David Wilson: Impact of Rookie RB in Giants Offense and Fantasy Football

John Rozum@Rozum27Correspondent INovember 27, 2012

Oct 28, 2012; Arlington, TX, USA; New York Giants running back David Wilson (22) warms ups before the game against the Dallas Cowboys at Cowboys Stadium. The Giants beat the Cowboys 29-24. Mandatory Credit: Tim Heitman-US PRESSWIRE

David Wilson of the New York Giants has been presented with an opportunity to contribute more.

According to Jenny Vrentas of the Star-Ledger:

Running back Andre Brown suffered a broken fibula in Sunday night’s win against the Packers, which means one thing for Wilson: “It’s his time,” coach Tom Coughlin said.

Brown will be placed on injured reserve, with the designation to return.

As a result, Wilson's potential impact to the Giants offense also makes him more appealing regarding fantasy football. We can certainly expect Wilson to produce also, because the Giants for a while now have been a prime example of the next guy stepping in and contributing quite well.

So, let's break down Wilson's current opportunity and see how Big Blue's offense can utilize him moving forward.


Contributions Thus Far

Wilson has primarily impacted New York on kickoffs to this point. Then again, the guy is averaging 25.3 yards per kickoff return and has totaled 1,011 yards on special teams in the process.

His acceleration, top speed and ball-carrier vision all tie into his success as a returner. After all, he's ranked No. 1 in the NFL in kickoff return yards and No. 18 in average per return. Offensively, Wilson has only carried the ball 24 times for 102 yards with one score.

That said, since fumbling in Week 1 he has been gradually given an expanded role in the offense.

And the Giants need his potential, because the two-back system with Ahmad Bradshaw and Brandon Jacobs got New York two Vince Lombardi Trophies over the New England Patriots. With Jacobs gone, Wilson can be expected to now take over that No. 2 back role after being a first-round pick.

Where He Fits in New York's Offense

Although Wilson is the smallest back for New York, his overall athleticism bodes well between the tackles, off tackle and around the edge.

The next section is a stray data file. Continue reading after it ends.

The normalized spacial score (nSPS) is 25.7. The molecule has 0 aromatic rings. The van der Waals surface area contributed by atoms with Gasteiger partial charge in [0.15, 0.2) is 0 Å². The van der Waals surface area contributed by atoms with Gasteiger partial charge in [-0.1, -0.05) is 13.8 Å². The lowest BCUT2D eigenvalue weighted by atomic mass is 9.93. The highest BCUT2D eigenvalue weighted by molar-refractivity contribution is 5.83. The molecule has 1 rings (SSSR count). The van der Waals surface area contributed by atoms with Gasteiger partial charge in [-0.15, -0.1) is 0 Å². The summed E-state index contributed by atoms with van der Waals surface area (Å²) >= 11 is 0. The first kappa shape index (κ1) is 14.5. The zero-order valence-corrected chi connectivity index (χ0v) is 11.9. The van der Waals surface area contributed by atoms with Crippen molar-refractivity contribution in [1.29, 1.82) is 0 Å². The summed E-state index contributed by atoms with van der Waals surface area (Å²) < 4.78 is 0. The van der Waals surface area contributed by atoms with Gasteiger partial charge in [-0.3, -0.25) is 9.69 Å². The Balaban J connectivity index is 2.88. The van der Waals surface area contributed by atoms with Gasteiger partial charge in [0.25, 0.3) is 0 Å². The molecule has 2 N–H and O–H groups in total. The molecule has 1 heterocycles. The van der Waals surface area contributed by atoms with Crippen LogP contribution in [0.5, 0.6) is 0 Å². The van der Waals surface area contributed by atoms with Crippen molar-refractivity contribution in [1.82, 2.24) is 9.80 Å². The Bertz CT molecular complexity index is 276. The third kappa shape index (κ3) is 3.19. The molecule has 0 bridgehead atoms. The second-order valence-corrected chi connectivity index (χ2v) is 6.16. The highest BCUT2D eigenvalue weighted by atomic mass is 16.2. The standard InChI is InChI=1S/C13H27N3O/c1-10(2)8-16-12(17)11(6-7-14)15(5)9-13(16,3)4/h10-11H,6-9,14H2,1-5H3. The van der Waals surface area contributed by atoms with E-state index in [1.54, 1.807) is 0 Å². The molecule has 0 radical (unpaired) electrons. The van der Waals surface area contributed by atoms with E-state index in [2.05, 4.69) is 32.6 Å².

Just as a runner he's good for counters, traps, tosses, sweeps and stretch plays because he can change directions well while maintaining a low-center of gravity. Plus, for as reliable as Ahmad Bradshaw has been, when he needs a break a guy such as Wilson must fill in and keep the offense moving.

If anything, as the Giants look to Wilson more, third down and occasionally on first down are his best areas. The jolt of speed going off tackle on first down can get Big Blue in manageable second and third-down situations.

Courtesy of his agility, that results in being reliable on screen passes and acting as a checkdown target as well. Bradshaw is without question New York's best and most complete back. Nonetheless, allowing Wilson to receive more snaps will enhance the offensive balance and take additional pressure off Eli Manning.

What Remaining Schedule Dictates

Sitting at 7-4 and atop the NFC East, New York's remaining schedule is quite difficult.

In Week 13, the Giants play at the Washington Redskins and then host the New Orleans Saints thereafter. Even though both of those defenses are suspect against the pass, each have vastly improved as the 2012 season has progressed.

Still, Wilson will get solid production here provided Manning dices well through the air and the defense gives Tom Coughlin's offense additional possession from shutting down the explosive offenses: Just as Big Blue did vs. Green Bay.

Weeks 15 and 16 present two straight road games at the Atlanta Falcons and Baltimore Ravens.

Each are vulnerable defensively against the run despite sporting impressive records. For the Giants to gets wins there, relying more on the Bradshaw-Wilson duo will be required.

Week 17 is at home vs. the Philadelphia Eagles, which can be an expected blowout. Philly has dropped seven straight and New York can steamroll the Eagles.

Combine all the elements of Wilson's talent, potential and opportunity regarding the remaining schedule and he can be a flex option in fantasy. His complete athleticism makes him a dual-threat and his proven success as a returner will transition nicely from special teams to offense.

The end result is added confidence as part of New York's efficient attack.


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